Q. If one uses Freshman Fund to make a deposit in a 529, how quickly does the money actually arrive in the 529?

A. Every 529 has a minimum contribution, but Freshman Fund lets your friends and family give the gift that makes sense for them. Gifts that fall under the plan minimum are held in an FDIC-insured account until the family's gifts meet the minimum threshold, at which point they are transferred to the student's 529 plan. For a gift that meets the minimum, it usually takes about 5-10 business days to reach the student's plan.

Q. I know that Freshman Fund does not charge a fee for its service. The website says that it makes money by allowing advertisers to reach out to its users responsibly. Does that language refer to the entities that are reached by clinking on the hyperlinks you have provided?

A. I wouldn’t even use the term advertising for the complimentary services we will offer our customers. We aim to provide information about financial and educational products that help families. Our offers are passive, meaning the parent will need to click on a link. All of our offers will help families save money and reach their goals.

Q. In what way is the current financial situation impacting Freshman Fund?

A. The current financial crisis has actually had a beneficial effect on Freshman Fund. We have seen increased activity over the last couple of weeks. I believe we are seeing a real change in the way Americans think about money. I think we will see a shift towards increasing saving while decreasing spending on things we don’t really need. People are choosing to give the gift of college savings over more stuff. In eighteen years that plastic thing you gave as a gift will be worth zero dollars, but your gift of college savings could triple in value.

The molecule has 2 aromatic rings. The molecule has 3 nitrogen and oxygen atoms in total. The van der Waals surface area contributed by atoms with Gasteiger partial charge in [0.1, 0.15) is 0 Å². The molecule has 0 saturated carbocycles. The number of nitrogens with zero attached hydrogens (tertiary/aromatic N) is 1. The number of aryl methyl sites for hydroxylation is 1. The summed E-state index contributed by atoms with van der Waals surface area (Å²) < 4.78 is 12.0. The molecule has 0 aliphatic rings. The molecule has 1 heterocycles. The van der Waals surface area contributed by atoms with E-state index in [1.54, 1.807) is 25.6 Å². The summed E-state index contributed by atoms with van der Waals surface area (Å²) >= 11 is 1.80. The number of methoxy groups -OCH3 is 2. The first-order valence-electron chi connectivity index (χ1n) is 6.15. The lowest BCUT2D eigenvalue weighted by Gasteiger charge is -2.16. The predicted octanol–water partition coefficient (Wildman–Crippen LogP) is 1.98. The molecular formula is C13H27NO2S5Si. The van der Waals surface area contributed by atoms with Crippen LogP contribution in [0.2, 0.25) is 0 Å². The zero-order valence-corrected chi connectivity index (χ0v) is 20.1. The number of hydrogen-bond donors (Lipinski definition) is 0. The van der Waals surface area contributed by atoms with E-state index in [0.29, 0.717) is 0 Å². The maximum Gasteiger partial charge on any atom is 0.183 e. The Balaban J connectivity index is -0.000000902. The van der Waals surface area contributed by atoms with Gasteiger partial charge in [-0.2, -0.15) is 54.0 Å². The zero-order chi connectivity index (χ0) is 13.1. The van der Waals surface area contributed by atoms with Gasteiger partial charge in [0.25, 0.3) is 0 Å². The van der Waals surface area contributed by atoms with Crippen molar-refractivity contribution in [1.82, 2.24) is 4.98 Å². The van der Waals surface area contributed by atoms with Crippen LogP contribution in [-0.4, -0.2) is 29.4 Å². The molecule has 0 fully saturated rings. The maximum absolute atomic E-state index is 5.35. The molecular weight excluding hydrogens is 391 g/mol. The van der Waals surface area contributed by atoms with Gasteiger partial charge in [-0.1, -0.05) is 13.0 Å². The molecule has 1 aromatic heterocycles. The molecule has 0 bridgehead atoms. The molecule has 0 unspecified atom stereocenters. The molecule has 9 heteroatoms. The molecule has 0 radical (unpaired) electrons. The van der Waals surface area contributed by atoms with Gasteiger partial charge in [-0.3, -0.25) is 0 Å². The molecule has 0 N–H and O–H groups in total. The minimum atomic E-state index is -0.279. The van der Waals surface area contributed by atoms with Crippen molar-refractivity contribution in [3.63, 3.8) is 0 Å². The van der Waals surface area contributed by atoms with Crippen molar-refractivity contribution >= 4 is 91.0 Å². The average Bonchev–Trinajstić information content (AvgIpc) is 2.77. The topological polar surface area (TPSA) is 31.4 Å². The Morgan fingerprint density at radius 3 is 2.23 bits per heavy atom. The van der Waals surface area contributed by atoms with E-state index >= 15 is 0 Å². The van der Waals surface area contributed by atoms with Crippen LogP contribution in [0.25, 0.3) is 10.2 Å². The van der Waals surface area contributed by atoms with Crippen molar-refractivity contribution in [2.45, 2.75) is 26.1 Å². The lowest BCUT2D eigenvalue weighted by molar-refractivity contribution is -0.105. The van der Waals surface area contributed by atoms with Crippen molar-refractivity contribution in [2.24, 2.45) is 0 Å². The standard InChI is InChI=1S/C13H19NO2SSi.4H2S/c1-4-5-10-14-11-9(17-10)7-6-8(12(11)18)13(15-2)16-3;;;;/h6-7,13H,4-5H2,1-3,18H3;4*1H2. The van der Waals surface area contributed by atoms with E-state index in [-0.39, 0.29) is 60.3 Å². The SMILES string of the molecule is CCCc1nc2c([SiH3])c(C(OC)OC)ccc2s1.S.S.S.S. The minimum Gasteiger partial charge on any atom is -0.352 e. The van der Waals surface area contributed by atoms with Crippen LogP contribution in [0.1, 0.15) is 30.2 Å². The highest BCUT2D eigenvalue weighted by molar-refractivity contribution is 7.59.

Q. How did you get the idea for Freshman Fund?

A. I was at my niece’s fourth birthday party, and I watched her tear through a pile of gifts that was taller than she was. At the end of the mêlée there was a huge mess of wrapping paper and packaging and my gift was off in the corner already forgotten. I told my sister that from now on I was going to put money into her daughter’s college fund instead of buying more things she didn’t need. I assumed I could go online and just do it. To my surprise, there was no simple way for me to give a college savings gift into my niece’s 529 plan, and so at that moment the idea that became Freshman Fund was born.

Q. I like the statement of values posted on your website. Were any of your grandparents important in forming your personal values?

A. I think my grandparents were very instrumental in forming my personal values. My father’s parents lived nearby, so we saw them at all the holidays and family occasions, but for one week each summer I was sent to live with them. My grandfather was a naturalist, and we spent a lot of time on field trips learning about life and nature. My grandmother was never afraid to call a spade a spade, and when we were out of line, she let us know it. She didn’t just admonish us; she actually explained why we were out of line, and I think a lot of that helped form my value system.